Metallurgy of Rare Metals

A.N. Zelikman, O.E. Krein, G.V. Samsonov (Editors)

Series: Materials Science and Technologies
BISAC: TEC023000

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Special issue: Resilience in breaking the cycle of children’s environmental health disparities
Edited by I Leslie Rubin, Robert J Geller, Abby Mutic, Benjamin A Gitterman, Nathan Mutic, Wayne Garfinkel, Claire D Coles, Kurt Martinuzzi, and Joav Merrick

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Rare metals play an important role in the development of major branches of industry, such as vacuum equipment, semiconductor electronics, nuclear power and rocket production, as well as in the production of special steels and hard, refractory and corrosion-resistant alloys.
Rapid development and improvement in the production of rare metals took place in the ten years which have elapsed since the publication of the first edition of this book. These ten years have witnessed the beginning of large-scale production of titanium, zirconium, and germanium, and a significant increase in the production volume; new, improved methods for the separation and purification of metals and compounds (ion-exchange, extraction, crystallization methods) as well as arc and electron-beam melting processes for metals were developed. This made it necessary to rewrite most of this book.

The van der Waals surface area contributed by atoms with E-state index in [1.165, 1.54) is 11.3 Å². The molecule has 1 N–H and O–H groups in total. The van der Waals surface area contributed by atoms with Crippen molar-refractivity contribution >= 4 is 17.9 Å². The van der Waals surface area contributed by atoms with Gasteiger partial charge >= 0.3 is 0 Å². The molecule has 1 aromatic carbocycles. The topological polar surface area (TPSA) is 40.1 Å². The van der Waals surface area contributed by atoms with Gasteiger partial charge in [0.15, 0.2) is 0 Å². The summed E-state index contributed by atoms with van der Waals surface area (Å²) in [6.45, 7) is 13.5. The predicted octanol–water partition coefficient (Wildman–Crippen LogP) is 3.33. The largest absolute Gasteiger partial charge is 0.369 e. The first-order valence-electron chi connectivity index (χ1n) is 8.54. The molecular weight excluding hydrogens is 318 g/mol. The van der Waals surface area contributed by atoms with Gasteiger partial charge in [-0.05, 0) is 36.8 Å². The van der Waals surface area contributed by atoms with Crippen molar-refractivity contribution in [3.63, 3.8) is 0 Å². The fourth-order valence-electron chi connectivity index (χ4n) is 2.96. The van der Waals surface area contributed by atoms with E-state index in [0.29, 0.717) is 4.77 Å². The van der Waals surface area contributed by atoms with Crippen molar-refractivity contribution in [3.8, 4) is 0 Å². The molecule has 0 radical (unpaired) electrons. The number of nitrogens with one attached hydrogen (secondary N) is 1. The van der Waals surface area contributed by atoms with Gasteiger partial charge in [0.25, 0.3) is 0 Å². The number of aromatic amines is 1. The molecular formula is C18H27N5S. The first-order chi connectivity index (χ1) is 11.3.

In view of the growing importance of the lanthanides and rhenium, chapters on these metals were also included. At the same time, we decided to dispense with the chapters on lead and antimony, since these are not usually listed as rare metals. In describing the metallurgy of each metal, much attention was paid to its physicochemical nature and to the practical operations involved in the main technological processes for the production of its chemical compounds and of the pure metal.
This book is a textbook for students specializing in the metallurgy of the rare metals. It is assumed that the student is familiar with the physicochemical fundamentals .of metallurgy, ore dressing, metallurgical furnaces, and processes and apparatus used in extractive metallurgy. The description of standard equipment (leaching apparatus, thickeners, filters, comminution installations, etc.) has accordingly been omitted. The references are grouped together at the end of the book.

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List of Abbreviations

Foreword

Introduction

Part One. Refractory Metals

Chapter I. Tungsten

Chapter II. Molybdenum

Chapter III. Tantalum and Niobium

Chapter IV. Titanium

Chapter V. Zirconium

Part Two. The Rare-Earth Metals

Chapter VI. The Rare-Earth Metals (Lanthanides)

Chapter VII. Germanium

Part Three. The Scattered Metals

Chapter VIII. Gallium

Chapter IX. Indium

Chapter X. Thallicum

Chapter XI. Rhenium

Part Four. The Light Rare Metals

Chapter XII. Beryllium

Chapter XIII. Lithium

Bibliography

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